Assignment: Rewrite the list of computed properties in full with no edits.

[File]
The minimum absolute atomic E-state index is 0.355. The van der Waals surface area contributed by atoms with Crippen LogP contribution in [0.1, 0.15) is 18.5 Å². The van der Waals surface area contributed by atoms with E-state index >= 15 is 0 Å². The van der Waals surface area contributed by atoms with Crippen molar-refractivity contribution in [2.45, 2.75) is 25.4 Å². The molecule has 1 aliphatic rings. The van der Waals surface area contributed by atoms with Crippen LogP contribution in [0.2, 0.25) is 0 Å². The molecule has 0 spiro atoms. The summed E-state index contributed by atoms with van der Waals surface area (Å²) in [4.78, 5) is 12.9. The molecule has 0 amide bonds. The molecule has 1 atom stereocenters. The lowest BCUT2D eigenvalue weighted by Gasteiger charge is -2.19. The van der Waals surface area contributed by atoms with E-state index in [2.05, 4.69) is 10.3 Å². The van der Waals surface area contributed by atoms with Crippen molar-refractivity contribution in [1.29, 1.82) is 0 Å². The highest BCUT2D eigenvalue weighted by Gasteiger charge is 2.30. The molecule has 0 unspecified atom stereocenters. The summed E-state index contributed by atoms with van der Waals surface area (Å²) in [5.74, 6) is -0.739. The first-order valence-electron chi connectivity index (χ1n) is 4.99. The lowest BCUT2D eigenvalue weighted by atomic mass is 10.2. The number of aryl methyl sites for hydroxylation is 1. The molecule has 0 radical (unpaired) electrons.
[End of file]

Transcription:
The minimum absolute atomic E-state index is 0.355. The van der Waals surface area contributed by atoms with Crippen LogP contribution in [0.1, 0.15) is 18.5 Å². The van der Waals surface area contributed by atoms with E-state index >= 15 is 0 Å². The van der Waals surface area contributed by atoms with Crippen molar-refractivity contribution in [2.45, 2.75) is 25.4 Å². The molecule has 1 aliphatic rings. The van der Waals surface area contributed by atoms with Crippen LogP contribution in [0.2, 0.25) is 0 Å². The molecule has 0 spiro atoms. The summed E-state index contributed by atoms with van der Waals surface area (Å²) in [4.78, 5) is 12.9. The molecule has 0 amide bonds. The molecule has 1 atom stereocenters. The lowest BCUT2D eigenvalue weighted by Gasteiger charge is -2.19. The van der Waals surface area contributed by atoms with E-state index in [2.05, 4.69) is 10.3 Å². The van der Waals surface area contributed by atoms with Crippen molar-refractivity contribution in [1.29, 1.82) is 0 Å². The highest BCUT2D eigenvalue weighted by Gasteiger charge is 2.30. The molecule has 0 unspecified atom stereocenters. The summed E-state index contributed by atoms with van der Waals surface area (Å²) in [5.74, 6) is -0.739. The first-order valence-electron chi connectivity index (χ1n) is 4.99. The lowest BCUT2D eigenvalue weighted by atomic mass is 10.2. The number of aryl methyl sites for hydroxylation is 1. The molecule has 0 radical (unpaired) electrons.